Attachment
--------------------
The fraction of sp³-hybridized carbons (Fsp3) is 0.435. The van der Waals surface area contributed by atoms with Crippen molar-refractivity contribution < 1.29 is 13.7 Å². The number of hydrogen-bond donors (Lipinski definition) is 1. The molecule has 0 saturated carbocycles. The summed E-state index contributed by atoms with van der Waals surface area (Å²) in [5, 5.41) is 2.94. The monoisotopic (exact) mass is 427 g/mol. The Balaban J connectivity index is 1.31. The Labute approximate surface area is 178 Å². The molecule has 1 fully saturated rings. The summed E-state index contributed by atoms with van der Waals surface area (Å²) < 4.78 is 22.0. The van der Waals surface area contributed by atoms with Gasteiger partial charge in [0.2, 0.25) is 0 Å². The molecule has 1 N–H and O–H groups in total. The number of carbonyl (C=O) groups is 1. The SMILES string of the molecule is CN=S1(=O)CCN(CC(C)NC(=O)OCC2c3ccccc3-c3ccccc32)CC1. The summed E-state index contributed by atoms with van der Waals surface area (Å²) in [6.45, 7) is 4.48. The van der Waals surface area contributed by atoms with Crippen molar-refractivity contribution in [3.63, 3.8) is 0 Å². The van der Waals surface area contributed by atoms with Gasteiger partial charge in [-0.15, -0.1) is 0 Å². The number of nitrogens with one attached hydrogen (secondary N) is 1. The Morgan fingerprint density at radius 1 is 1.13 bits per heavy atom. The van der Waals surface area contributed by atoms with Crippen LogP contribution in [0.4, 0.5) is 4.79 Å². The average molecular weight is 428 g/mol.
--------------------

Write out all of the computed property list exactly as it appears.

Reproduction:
The fraction of sp³-hybridized carbons (Fsp3) is 0.435. The van der Waals surface area contributed by atoms with Crippen molar-refractivity contribution < 1.29 is 13.7 Å². The number of hydrogen-bond donors (Lipinski definition) is 1. The molecule has 0 saturated carbocycles. The summed E-state index contributed by atoms with van der Waals surface area (Å²) in [5, 5.41) is 2.94. The monoisotopic (exact) mass is 427 g/mol. The Balaban J connectivity index is 1.31. The Labute approximate surface area is 178 Å². The molecule has 1 fully saturated rings. The summed E-state index contributed by atoms with van der Waals surface area (Å²) < 4.78 is 22.0. The van der Waals surface area contributed by atoms with Gasteiger partial charge in [0.2, 0.25) is 0 Å². The molecule has 1 N–H and O–H groups in total. The number of carbonyl (C=O) groups is 1. The SMILES string of the molecule is CN=S1(=O)CCN(CC(C)NC(=O)OCC2c3ccccc3-c3ccccc32)CC1. The summed E-state index contributed by atoms with van der Waals surface area (Å²) in [6.45, 7) is 4.48. The van der Waals surface area contributed by atoms with Crippen molar-refractivity contribution in [3.63, 3.8) is 0 Å². The van der Waals surface area contributed by atoms with Gasteiger partial charge in [-0.15, -0.1) is 0 Å². The number of nitrogens with one attached hydrogen (secondary N) is 1. The Morgan fingerprint density at radius 1 is 1.13 bits per heavy atom. The van der Waals surface area contributed by atoms with Crippen LogP contribution in [0.4, 0.5) is 4.79 Å². The average molecular weight is 428 g/mol.